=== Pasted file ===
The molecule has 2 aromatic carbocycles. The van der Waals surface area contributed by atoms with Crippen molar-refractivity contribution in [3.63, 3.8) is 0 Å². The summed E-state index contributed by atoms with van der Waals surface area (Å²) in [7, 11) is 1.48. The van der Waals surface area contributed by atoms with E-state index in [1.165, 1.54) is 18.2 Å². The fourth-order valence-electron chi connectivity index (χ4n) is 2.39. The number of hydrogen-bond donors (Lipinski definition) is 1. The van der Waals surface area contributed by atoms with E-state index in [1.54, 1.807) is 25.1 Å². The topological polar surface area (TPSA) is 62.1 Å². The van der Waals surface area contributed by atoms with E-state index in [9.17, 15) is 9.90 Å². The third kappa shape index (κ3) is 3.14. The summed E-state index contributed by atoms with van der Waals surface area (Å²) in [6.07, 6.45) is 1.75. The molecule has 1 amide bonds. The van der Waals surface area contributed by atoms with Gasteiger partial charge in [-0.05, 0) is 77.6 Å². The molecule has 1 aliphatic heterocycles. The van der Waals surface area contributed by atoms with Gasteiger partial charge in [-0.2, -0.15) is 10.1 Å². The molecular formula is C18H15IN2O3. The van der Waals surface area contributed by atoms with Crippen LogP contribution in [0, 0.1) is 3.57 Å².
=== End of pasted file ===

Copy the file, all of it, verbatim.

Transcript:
The molecule has 2 aromatic carbocycles. The van der Waals surface area contributed by atoms with Crippen molar-refractivity contribution in [3.63, 3.8) is 0 Å². The summed E-state index contributed by atoms with van der Waals surface area (Å²) in [7, 11) is 1.48. The van der Waals surface area contributed by atoms with E-state index in [1.165, 1.54) is 18.2 Å². The fourth-order valence-electron chi connectivity index (χ4n) is 2.39. The number of hydrogen-bond donors (Lipinski definition) is 1. The van der Waals surface area contributed by atoms with E-state index in [1.54, 1.807) is 25.1 Å². The topological polar surface area (TPSA) is 62.1 Å². The van der Waals surface area contributed by atoms with E-state index in [9.17, 15) is 9.90 Å². The third kappa shape index (κ3) is 3.14. The summed E-state index contributed by atoms with van der Waals surface area (Å²) in [6.07, 6.45) is 1.75. The molecule has 1 amide bonds. The van der Waals surface area contributed by atoms with Gasteiger partial charge in [-0.05, 0) is 77.6 Å². The molecule has 1 aliphatic heterocycles. The van der Waals surface area contributed by atoms with Gasteiger partial charge in [-0.2, -0.15) is 10.1 Å². The molecular formula is C18H15IN2O3. The van der Waals surface area contributed by atoms with Crippen LogP contribution in [0, 0.1) is 3.57 Å².